Effective interpretation[edit]

With skills honed in the Tire Factory and Bunker Hill projects, McSavaney tackled the challenging Southwest pueblo ruins with as much of an eye to dramatizing as to portraying them. By now, he was a proficient mature professional photographer, fully confident that he could capture any scene, regardless of whatever technical difficulties it may present. His knowledge of materials, gained through rigorous testing and experimentation, allowed him to confidently tackle subjects that would "defeat a lesser craftsman".[36] In addition to their luminance extremes, the ruins held dark regions of very flat contrast. So, how to handle a subject, part of which is in deep shadow, part in bright sunlight, and in between dark patches of no contrast, regions that he somehow had to open? No hay problema! For most of his Southwest photographs, besides having to compress wide luminance ranges, he simultaneously had to drastically expand parts of many images — a very difficult technical exposure situation.[37]

Anasazi ruin, Cedar Mesa
by Ray McSavaney, 1989

Showing his versatility in control of materials, McSavaney printed many of his Southwest Anasazi ruins in high key. That enabled him to achieve the most effective representation of the ancient ruined dwellings that had reposed for centuries in searing Southwest desert sunlight amid dramatic natural surroundings. Consistent through his work on the Southwest is an ability to capture the extraordinary juxtaposition of the ancient ruins with their dark-stained contorted rock surroundings. Many of his resulting photographs express the undoubted eye for drama and surprise in the enduring heritage of the Ancestral Puebloans. Knowing Adam's admonition that what the artist creates is his message,[38]McSavaney wanted the Anasazi to speak through his photographs as much as he did himself; that is, speak to the viewer. He had a unique ability to see the unified whole - the rock structures and colors, their multitude of forms and textures, the matrix as it were, into which the ancient builders had incorporated their own vision of the world.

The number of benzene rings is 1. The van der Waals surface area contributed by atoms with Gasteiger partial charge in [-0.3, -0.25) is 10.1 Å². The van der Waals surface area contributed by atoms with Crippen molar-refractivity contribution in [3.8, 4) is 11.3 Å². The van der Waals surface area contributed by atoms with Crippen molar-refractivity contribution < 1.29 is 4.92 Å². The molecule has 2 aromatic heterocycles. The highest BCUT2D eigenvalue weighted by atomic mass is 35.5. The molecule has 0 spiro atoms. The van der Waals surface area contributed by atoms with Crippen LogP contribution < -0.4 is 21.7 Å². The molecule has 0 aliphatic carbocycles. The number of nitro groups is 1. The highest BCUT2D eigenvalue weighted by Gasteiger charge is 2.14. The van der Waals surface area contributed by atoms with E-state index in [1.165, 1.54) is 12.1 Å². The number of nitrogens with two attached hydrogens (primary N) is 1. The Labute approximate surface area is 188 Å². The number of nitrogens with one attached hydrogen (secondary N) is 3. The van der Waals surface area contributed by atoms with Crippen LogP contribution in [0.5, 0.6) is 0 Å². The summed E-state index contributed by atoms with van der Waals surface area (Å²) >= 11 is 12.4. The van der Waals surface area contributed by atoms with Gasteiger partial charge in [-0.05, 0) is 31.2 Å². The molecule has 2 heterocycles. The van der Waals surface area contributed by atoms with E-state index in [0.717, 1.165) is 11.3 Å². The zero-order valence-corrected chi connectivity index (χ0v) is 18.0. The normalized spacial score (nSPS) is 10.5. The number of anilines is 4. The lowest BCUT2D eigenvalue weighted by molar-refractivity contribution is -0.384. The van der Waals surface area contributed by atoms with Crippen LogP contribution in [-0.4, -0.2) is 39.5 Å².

Having mastered the nuances of negative exposure and resultant printing, McSavaney departed from convention in the Southwest work to convey the eye for dramatic settings — some would say ‘chaotic’ — that their ancient dwellers undoubtedly possessed. In many cases, their sites were almost always located amid surroundings of cliff overhangs with ominous descending streaks of black algal growth fused to the stone, unusual rock patterns, many affording unlimited vistas. Applying his ongoing quest for appropriate ‘context’, McSavaney photographed the contorted geology of their surroundings as much as the ruins themselves, uniting them into organic compositions. Recognizing McSavaney's penchant for seeking order in chaos, a situation exemplified by many Southwest ruins and crowded Los Angeles street scenes, writer David Robertson again quotes him as stating “Relationships between the objects, or people for that matter, in a photograph are maybe more important than the objects themselves”.[39] A statement with which the ancient Anasazi, with their keen eye for spectacular dwelling locations, most likely would agree, as would viewers of McSavaney's Broadway and Melrose Avenue series. (See the 'Ancient Ruin Sites' and 'People' in his web site.)[5]

Still Life with Florals[edit]